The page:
Boating Near Dredging Projects
Every day there are countless ongoing dredging and marine construction projects ongoing across the United States. These marine projects are driven by the need for repairs, development, and shoaling. These work zones typically require equipment and operations to be ongoing in waterways that are normally navigated by boat traffic. As these projects are executed, safety hazards can often arise not only for the workers themselves, but also for anyone on a boat in the area.
Hazards in the area of a dredging or marine construction project can include:
- Missing or relocated Aids to Navigation (ATON) including buoys, beacons, and markers
- Changes to existing channel routes
- Presence of anchored boats and barges that may not have working navigation lights
- Movement of working boats and barges and other equipment
- Placement of containment boom, silt curtains or floating pipeline around the project area
- Floating or submerged debris
- Decreased visibility under the water's surface due to turbidity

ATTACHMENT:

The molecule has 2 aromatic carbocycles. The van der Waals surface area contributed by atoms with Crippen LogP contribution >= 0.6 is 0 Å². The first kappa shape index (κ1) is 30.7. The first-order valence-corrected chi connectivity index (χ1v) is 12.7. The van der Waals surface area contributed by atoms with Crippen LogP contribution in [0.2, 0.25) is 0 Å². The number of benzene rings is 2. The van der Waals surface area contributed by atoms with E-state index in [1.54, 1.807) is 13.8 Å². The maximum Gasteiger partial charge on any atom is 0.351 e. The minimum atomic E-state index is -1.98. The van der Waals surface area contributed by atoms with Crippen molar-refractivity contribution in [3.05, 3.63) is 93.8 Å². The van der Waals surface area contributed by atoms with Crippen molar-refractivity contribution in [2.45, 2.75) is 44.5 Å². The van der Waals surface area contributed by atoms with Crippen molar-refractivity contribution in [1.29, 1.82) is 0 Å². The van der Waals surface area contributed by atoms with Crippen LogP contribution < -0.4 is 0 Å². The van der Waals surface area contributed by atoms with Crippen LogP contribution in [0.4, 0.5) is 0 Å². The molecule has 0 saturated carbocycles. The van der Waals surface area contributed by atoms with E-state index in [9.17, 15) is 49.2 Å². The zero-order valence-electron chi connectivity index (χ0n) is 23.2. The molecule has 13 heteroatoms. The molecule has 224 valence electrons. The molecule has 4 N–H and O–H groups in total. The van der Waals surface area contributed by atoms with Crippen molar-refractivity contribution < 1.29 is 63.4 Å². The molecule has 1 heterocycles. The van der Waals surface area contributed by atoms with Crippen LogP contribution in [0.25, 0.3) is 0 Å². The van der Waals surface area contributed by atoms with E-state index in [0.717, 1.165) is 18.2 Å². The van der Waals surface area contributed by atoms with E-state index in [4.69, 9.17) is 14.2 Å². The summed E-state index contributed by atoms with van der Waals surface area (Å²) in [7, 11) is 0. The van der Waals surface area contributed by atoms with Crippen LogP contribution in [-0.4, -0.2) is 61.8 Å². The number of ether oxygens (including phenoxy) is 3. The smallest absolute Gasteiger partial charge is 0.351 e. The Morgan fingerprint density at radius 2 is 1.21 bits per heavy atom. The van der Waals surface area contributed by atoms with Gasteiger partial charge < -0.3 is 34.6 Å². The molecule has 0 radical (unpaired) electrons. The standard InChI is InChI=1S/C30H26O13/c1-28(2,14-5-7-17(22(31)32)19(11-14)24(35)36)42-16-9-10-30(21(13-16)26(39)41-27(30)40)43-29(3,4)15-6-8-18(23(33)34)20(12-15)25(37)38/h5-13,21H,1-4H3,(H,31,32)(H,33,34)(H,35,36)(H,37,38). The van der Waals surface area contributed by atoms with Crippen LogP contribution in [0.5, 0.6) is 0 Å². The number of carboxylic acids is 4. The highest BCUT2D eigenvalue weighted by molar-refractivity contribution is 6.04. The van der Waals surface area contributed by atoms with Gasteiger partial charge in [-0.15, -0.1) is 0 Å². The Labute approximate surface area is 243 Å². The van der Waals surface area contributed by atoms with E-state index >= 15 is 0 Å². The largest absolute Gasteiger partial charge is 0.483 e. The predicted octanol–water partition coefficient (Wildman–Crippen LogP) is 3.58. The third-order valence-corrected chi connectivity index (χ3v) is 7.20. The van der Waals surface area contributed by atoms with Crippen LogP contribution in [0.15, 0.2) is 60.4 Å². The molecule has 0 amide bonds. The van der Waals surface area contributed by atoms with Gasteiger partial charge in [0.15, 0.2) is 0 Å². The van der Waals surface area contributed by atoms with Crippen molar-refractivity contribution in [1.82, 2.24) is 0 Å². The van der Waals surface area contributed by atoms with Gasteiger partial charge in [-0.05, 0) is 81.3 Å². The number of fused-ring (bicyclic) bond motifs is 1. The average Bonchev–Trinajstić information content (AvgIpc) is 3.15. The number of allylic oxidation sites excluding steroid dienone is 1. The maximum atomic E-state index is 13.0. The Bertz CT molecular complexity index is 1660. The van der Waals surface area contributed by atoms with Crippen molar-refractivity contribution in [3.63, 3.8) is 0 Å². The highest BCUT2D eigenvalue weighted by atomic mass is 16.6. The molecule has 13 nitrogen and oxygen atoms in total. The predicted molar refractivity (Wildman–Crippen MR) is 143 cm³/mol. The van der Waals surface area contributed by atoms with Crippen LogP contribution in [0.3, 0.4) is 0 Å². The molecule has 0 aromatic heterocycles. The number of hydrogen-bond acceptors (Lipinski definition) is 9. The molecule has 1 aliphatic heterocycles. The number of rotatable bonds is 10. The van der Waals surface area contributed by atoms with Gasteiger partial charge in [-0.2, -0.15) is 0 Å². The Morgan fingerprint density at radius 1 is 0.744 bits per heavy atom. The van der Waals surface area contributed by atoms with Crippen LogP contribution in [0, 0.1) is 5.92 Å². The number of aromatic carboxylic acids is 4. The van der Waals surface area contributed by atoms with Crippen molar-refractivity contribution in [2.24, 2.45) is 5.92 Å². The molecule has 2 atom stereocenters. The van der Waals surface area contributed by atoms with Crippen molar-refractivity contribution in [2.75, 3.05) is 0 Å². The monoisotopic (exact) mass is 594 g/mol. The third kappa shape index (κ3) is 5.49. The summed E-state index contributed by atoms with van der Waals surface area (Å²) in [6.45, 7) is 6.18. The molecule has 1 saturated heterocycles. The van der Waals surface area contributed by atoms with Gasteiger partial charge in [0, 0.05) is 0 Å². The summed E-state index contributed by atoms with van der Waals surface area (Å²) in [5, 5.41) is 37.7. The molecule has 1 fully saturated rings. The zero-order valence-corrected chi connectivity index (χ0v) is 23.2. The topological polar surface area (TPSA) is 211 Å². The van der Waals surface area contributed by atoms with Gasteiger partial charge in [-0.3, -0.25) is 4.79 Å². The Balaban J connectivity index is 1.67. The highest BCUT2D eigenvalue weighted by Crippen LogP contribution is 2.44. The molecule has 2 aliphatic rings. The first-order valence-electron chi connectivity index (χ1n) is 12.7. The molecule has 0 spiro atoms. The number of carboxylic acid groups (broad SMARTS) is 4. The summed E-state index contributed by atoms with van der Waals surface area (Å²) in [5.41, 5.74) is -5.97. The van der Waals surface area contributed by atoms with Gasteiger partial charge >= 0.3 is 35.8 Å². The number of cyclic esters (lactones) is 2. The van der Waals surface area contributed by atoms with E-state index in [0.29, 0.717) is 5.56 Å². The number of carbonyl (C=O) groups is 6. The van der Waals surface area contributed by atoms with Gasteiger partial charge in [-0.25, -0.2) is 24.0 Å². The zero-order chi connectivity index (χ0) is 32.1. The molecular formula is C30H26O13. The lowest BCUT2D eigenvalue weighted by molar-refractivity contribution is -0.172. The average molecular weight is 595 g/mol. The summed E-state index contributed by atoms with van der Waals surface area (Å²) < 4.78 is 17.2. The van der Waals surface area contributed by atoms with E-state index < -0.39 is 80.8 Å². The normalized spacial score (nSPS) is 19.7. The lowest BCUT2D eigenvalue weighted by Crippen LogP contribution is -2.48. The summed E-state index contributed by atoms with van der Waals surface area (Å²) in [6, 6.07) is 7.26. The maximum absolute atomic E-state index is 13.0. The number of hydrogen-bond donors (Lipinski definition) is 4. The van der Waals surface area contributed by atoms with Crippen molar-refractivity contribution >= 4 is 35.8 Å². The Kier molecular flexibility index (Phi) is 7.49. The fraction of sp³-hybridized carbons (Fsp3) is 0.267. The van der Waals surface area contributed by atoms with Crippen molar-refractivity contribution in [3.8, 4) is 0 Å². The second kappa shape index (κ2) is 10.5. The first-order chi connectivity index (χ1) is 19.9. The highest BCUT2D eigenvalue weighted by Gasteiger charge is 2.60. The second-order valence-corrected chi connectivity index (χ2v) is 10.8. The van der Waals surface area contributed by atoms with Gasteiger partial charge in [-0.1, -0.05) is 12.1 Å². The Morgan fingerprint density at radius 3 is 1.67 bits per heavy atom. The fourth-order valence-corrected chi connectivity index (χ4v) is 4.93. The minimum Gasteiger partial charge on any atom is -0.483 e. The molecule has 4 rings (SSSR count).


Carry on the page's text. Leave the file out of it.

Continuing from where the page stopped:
- Bodies of water temporarily closed to boat traffic
As the operator of any water craft, it is important to recognize these type projects and to adjust your normal operating procedures to account for the added risk. The following guidelines should always be used in the presence of a dredging or marine construction operation:
- Allow for as much clearance as is possible to safely navigate around the work area
- Be alert for changing conditions or potential hazards, including floating or submerged objects
- No-Wake speeds should be observed in active work zones
- Avoid full reliance on your local knowledge of the waterway - Situations change
- Utilize a kill switch during operation of your boat and always wear a flotation device
- Use a spotlight after dark
- Never approach the construction site or any related project equipment under any circumstances, whether there are active operations ongoing or not
- Utilize the utmost caution
By following these tips, boaters can help ensure their own safety, as well as that of the the workers present on the job sites. Safety first!
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